Coming out of a Gubernatorial campaign in which Andrew Cuomo was aggressively pressed on marijuana legalization by challenger Cynthia Nixon, the reelected governor seems suddenly dead set on legalization. After years of stated skepticism and a tentative, months-long “listening tour” in the summer and fall (attended by Citiva reps, naturally), Cuomo has now explicitly stated that a recreational legalization bill might hit the New York state legislature as soon as January 2019. Furthermore, with both houses of the state legislature now in Democratic control following the 2018 election, there’s a very real chance that New York may soon become the second biggest legal weed market in the U.S.

That larger opportunity factors in heavily to Citiva’s future plans. Holdener was slightly coy when asked, saying they are focused on the medical market until concrete changes come through. But of course, any pre-licensed company would be insane not to consider the leg up they might have being fully vetted and operational if and when all those new products become legal to sell to all those new customers.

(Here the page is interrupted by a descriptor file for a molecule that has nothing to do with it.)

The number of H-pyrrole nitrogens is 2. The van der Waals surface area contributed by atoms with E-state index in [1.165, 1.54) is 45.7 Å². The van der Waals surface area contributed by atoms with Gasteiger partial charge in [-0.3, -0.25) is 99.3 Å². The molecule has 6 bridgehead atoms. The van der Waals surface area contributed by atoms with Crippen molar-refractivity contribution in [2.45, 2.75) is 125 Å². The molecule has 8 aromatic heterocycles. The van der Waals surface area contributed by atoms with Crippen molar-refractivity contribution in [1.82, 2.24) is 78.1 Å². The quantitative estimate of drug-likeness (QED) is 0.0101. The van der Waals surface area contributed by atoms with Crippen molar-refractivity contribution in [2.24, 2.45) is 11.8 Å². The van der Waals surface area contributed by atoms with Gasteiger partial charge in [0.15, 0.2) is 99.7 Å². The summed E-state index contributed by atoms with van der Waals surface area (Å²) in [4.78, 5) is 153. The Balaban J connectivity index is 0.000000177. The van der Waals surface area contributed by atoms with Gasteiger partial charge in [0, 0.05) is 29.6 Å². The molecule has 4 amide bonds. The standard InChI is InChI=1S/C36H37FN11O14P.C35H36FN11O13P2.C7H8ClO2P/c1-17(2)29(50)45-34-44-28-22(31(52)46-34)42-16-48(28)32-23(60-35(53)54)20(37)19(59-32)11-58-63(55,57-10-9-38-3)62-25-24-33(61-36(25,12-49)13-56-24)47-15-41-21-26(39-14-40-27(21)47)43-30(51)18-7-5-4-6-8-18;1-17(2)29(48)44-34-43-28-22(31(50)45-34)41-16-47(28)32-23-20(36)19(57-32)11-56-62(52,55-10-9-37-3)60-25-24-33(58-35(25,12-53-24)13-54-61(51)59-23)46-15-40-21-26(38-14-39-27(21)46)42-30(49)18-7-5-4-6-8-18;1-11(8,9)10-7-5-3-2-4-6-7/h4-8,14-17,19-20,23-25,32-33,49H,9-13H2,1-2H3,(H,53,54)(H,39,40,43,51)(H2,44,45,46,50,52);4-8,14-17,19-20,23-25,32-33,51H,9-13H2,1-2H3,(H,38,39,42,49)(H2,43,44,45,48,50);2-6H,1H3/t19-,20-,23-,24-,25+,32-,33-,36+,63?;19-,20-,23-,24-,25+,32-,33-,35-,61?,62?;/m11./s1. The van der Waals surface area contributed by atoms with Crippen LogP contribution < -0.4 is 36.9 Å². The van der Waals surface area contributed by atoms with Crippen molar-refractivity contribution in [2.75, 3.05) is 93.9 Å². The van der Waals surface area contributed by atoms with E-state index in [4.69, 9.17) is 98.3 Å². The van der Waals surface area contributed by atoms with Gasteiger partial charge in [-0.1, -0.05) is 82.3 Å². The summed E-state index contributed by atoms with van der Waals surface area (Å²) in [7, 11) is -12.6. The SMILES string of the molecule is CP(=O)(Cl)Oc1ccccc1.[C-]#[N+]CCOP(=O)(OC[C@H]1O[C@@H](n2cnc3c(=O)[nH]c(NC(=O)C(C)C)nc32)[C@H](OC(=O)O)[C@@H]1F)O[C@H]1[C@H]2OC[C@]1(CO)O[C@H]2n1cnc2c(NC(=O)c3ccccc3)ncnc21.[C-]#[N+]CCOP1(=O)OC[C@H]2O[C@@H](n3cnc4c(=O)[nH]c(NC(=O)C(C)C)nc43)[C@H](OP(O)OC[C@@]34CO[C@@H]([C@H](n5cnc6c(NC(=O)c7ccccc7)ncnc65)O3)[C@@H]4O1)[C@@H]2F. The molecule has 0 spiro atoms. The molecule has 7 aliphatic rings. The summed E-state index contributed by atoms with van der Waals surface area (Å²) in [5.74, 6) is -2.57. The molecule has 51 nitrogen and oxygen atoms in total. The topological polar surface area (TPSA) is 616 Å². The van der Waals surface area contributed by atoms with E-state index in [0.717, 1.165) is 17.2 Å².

“Certainly we would be participating in the adult use market, we look forward to it,” Holdener says. “We should bring this product out of the black market and into the light and allow, not just patients, but anyone in the community access to cannabis products.”

A couple years down the road, “First in Brooklyn” might look pretty good next to a pot-leaf on a T-shirt, too.

Photos courtesy Citiva

Comments